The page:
• You’ve made significant upgrades or renovations – Major improvements like adding a pool, bedroom, or renovated kitchen can increase FMV and are worth reassessing.
  • You notice declining nearby property conditions – Factors harming neighborhood appeal, like increased crime, blight, or noisy developments, can negatively impact FMV.
  • Getting new homeowners’ insurance. It’s important to have an updated FMV when seeking new homeowners’ insurance to make sure you’re adequately covered.
  • Local market values are rising or falling – Keeping a pulse on real estate trends helps you understand if your home’s worth changes with the market.
  • You need an accurate valuation for legal purposes – Situations like separating assets in a divorce or after the death of a family member require current FMV estimates.

Rechecking your home’s fair market value provides useful insight into its present standing and equity position. It allows you to make informed decisions as a homeowner and real estate investor.

Market Fluctuations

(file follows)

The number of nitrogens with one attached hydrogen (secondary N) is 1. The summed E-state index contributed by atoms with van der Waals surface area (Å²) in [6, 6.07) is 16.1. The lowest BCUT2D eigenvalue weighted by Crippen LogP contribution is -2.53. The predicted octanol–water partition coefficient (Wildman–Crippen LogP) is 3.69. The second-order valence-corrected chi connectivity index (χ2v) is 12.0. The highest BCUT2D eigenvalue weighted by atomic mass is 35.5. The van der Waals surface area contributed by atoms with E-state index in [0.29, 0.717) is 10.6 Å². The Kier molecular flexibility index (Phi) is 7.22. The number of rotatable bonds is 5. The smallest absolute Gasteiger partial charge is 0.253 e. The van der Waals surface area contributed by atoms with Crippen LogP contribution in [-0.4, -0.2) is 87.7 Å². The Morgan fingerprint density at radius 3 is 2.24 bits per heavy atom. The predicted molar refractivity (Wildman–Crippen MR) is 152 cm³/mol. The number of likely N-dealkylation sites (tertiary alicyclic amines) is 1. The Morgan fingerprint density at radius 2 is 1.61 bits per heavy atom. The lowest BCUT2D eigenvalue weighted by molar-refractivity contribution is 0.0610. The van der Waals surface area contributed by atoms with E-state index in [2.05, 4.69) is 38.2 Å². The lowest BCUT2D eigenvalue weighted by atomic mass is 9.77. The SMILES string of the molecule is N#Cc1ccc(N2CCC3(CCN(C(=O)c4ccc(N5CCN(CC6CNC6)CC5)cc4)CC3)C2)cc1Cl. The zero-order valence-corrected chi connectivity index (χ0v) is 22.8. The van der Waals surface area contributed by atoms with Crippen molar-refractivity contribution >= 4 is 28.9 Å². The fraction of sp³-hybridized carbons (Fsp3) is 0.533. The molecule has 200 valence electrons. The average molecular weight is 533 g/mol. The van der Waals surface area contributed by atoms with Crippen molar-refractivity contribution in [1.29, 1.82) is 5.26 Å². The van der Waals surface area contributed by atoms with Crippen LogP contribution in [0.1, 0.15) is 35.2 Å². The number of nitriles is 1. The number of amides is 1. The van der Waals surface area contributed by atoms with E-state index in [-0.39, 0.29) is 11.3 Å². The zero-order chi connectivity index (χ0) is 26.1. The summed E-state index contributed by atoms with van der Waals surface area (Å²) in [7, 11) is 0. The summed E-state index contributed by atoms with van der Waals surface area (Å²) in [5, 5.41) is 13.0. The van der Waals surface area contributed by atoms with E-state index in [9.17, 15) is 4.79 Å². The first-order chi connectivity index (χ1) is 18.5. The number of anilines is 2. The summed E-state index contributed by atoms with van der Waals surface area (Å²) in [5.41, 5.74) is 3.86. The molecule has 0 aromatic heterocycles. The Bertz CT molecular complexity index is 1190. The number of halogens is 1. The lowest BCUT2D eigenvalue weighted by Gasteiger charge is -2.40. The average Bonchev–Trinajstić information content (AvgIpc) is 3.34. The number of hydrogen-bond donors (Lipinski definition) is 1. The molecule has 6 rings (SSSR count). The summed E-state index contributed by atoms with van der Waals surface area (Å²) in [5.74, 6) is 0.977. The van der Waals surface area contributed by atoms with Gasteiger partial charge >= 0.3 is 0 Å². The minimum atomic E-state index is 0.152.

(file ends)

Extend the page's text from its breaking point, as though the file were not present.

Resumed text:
Local real estate market shifts can significantly impact an individual home’s fair market value (FMV). When demand rises rapidly in a hot market, FMV may quickly climb above a recent appraisal.

Conversely, a cooling market with reduced demand can lower FMV. Monitor market conditions and indicators like median sale prices, days on the market, and list-to-sale ratios to keep a pulse on market trends.

After Major Renovations

Completing major upgrades or renovations directly affects your home’s fair market value, ideally increasing it. Adding a bedroom, remodeling the kitchen or bathrooms, finishing a basement, installing a pool, or other significant improvements can increase FMV substantially. Once work is completed, have your home value reassessed to document the new higher value of your investment in the property.